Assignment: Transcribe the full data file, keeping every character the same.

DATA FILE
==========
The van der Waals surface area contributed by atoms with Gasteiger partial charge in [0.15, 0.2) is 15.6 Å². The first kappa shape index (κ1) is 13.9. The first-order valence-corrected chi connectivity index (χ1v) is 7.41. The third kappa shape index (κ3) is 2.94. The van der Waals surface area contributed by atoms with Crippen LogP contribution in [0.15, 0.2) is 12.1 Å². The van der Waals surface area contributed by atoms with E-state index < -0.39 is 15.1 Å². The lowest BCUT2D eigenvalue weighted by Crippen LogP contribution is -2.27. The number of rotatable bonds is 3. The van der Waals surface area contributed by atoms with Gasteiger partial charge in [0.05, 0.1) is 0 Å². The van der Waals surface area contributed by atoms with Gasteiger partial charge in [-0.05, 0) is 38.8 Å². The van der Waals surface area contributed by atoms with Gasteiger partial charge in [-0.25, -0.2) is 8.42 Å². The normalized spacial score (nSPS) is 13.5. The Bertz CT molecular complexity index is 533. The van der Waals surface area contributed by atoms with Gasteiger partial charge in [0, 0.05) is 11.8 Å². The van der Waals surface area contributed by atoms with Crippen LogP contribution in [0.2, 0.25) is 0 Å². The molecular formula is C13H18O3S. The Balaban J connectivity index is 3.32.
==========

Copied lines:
The van der Waals surface area contributed by atoms with Gasteiger partial charge in [0.15, 0.2) is 15.6 Å². The first kappa shape index (κ1) is 13.9. The first-order valence-corrected chi connectivity index (χ1v) is 7.41. The third kappa shape index (κ3) is 2.94. The van der Waals surface area contributed by atoms with Crippen LogP contribution in [0.15, 0.2) is 12.1 Å². The van der Waals surface area contributed by atoms with E-state index < -0.39 is 15.1 Å². The lowest BCUT2D eigenvalue weighted by Crippen LogP contribution is -2.27. The number of rotatable bonds is 3. The van der Waals surface area contributed by atoms with Gasteiger partial charge in [0.05, 0.1) is 0 Å². The van der Waals surface area contributed by atoms with Gasteiger partial charge in [-0.05, 0) is 38.8 Å². The van der Waals surface area contributed by atoms with Gasteiger partial charge in [-0.25, -0.2) is 8.42 Å². The normalized spacial score (nSPS) is 13.5. The Bertz CT molecular complexity index is 533. The van der Waals surface area contributed by atoms with Gasteiger partial charge in [0, 0.05) is 11.8 Å². The van der Waals surface area contributed by atoms with Crippen LogP contribution in [0.2, 0.25) is 0 Å². The molecular formula is C13H18O3S. The Balaban J connectivity index is 3.32.